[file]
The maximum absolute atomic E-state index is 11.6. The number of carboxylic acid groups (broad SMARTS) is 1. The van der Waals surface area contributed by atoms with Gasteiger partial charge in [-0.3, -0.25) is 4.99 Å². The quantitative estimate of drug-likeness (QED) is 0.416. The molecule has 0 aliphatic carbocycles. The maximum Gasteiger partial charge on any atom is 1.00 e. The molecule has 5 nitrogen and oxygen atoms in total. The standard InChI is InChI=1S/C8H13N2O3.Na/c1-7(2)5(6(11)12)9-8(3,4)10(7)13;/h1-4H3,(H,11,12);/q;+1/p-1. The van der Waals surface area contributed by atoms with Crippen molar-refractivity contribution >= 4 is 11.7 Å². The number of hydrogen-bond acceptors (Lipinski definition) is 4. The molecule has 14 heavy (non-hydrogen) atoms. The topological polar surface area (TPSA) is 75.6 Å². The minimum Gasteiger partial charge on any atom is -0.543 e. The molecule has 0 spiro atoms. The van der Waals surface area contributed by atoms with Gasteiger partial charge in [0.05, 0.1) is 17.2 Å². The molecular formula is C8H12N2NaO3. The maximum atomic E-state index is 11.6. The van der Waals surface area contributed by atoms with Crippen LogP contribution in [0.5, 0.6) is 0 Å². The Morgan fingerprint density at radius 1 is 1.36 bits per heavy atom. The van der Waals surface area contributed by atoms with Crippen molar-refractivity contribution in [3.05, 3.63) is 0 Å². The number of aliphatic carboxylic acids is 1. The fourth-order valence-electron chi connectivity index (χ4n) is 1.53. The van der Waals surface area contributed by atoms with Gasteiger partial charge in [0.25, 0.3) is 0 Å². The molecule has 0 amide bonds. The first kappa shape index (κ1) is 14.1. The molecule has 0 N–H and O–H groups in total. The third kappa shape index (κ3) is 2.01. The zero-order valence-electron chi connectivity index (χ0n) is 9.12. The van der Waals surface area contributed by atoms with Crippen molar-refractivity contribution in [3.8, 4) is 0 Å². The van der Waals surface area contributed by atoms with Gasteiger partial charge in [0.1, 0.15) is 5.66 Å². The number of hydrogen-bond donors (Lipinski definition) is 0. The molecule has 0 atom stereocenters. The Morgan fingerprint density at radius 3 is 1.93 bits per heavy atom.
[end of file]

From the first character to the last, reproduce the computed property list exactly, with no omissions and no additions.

The maximum absolute atomic E-state index is 11.6. The number of carboxylic acid groups (broad SMARTS) is 1. The van der Waals surface area contributed by atoms with Gasteiger partial charge in [-0.3, -0.25) is 4.99 Å². The quantitative estimate of drug-likeness (QED) is 0.416. The molecule has 0 aliphatic carbocycles. The maximum Gasteiger partial charge on any atom is 1.00 e. The molecule has 5 nitrogen and oxygen atoms in total. The standard InChI is InChI=1S/C8H13N2O3.Na/c1-7(2)5(6(11)12)9-8(3,4)10(7)13;/h1-4H3,(H,11,12);/q;+1/p-1. The van der Waals surface area contributed by atoms with Crippen molar-refractivity contribution >= 4 is 11.7 Å². The number of hydrogen-bond acceptors (Lipinski definition) is 4. The molecule has 14 heavy (non-hydrogen) atoms. The topological polar surface area (TPSA) is 75.6 Å². The minimum Gasteiger partial charge on any atom is -0.543 e. The molecule has 0 spiro atoms. The van der Waals surface area contributed by atoms with Gasteiger partial charge in [0.05, 0.1) is 17.2 Å². The molecular formula is C8H12N2NaO3. The maximum atomic E-state index is 11.6. The van der Waals surface area contributed by atoms with Crippen LogP contribution in [0.5, 0.6) is 0 Å². The Morgan fingerprint density at radius 1 is 1.36 bits per heavy atom. The van der Waals surface area contributed by atoms with Crippen molar-refractivity contribution in [3.05, 3.63) is 0 Å². The number of aliphatic carboxylic acids is 1. The fourth-order valence-electron chi connectivity index (χ4n) is 1.53. The van der Waals surface area contributed by atoms with Gasteiger partial charge in [0.25, 0.3) is 0 Å². The molecule has 0 amide bonds. The first kappa shape index (κ1) is 14.1. The molecule has 0 N–H and O–H groups in total. The third kappa shape index (κ3) is 2.01. The zero-order valence-electron chi connectivity index (χ0n) is 9.12. The van der Waals surface area contributed by atoms with Crippen molar-refractivity contribution in [3.8, 4) is 0 Å². The van der Waals surface area contributed by atoms with Gasteiger partial charge in [0.1, 0.15) is 5.66 Å². The number of hydrogen-bond donors (Lipinski definition) is 0. The molecule has 0 atom stereocenters. The Morgan fingerprint density at radius 3 is 1.93 bits per heavy atom.